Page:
On the 60th anniversary of President John F. Kennedy’s famous moonshot speech, President Joe Biden on Monday is set out to lay out his new plan for a new “American Moonshot,” an effort aimed at eradicating cancer “as we know it.”
“This is a, all the way back ’62, the moonshot was announced, we’re gonna have a moonshot for cancer, for real. We’re gonna cure cancer over time. I’m gonna lay out how we’re gonna do that,” Biden said Monday morning as he departed Washington for Boston, Massachusetts.
Ahead of Biden’s remarks at the John F. Kennedy Presidential Library in Boston, the White House outlined several policy announcements surrounding his cancer moonshot initiative.
Biden will announce that he intends to appoint Dr. Renee Wegrzyn to be the inaugural Director of the Advanced Research Projects Agency for Health (ARPA-H), which the White House said will work to improve the U.S. government’s ability to accelerate health and biomedical research.
He will further announce executive orders with the goal of strengthening and diversifying domestic biomanufacturing capacity.
The “Cancer Cabinet,” a new government entity created by the president in February, will also lay out what the White House said was its progress in eight areas towards its goals, which include lowering costs of prescription drugs for cancer patients thanks to the Inflation Reduction Act, launching a study on multi-cancer detection, and a Department of Defense program created with the goal of understanding the impact of service-related toxic exposure on the development of cancer in members of the military.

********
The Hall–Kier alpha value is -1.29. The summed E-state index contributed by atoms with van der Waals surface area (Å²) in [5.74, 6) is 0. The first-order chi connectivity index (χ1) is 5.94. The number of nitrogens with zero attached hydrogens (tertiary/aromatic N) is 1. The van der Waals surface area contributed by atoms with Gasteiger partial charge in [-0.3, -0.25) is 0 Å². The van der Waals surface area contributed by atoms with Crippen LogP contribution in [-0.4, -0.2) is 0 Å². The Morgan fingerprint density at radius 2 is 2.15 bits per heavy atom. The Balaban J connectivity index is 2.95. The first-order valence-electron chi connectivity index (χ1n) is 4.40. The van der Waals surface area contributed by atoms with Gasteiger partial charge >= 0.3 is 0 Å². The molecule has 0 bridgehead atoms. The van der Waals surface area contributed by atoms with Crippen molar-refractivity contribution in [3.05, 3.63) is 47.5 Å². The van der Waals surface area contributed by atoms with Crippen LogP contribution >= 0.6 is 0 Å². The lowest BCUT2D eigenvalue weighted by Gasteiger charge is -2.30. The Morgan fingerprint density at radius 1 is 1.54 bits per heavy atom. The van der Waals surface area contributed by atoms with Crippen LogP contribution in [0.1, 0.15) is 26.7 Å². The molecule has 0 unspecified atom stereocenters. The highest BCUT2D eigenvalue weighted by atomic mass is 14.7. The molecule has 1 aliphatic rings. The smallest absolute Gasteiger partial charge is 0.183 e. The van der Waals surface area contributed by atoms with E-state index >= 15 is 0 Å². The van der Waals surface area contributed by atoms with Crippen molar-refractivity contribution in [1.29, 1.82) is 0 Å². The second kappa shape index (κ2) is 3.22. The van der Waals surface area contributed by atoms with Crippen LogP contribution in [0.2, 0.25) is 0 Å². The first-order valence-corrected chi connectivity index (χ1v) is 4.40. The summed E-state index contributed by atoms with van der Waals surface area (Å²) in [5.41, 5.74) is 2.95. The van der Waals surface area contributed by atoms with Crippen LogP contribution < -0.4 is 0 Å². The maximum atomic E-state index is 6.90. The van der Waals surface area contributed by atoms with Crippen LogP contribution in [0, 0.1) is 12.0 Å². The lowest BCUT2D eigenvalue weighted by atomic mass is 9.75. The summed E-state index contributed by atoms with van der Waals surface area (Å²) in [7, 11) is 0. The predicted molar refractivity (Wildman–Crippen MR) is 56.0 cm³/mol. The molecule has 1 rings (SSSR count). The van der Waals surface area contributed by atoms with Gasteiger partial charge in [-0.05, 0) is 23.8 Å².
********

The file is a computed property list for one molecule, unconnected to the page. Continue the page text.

“Cancer not only afflicts Democrats and Republicans, but all Americans. When we come together as a nation around ideas that unite us — like fighting cancer — we can show the world that anything is possible,” the White House wrote in a fact sheet prior to the event. “The President has long believed that America can be defined with one word: possibilities. And the American people demonstrate every day what is possible.”
Earlier this year, Biden relaunched the federal government’s cancer “moonshot” initiative, with the goal of cutting the death rate from cancer in half over the next quarter-century.
The initiative, which he originally launched as vice president, has been a personal effort for Biden, who lost his son Beau to glioblastoma, a rare and aggressive form of brain cancer, in 2015.
ABC News’ Sarah Kolinovsky and Justin Gomez contributed to this report.
Source: ABC News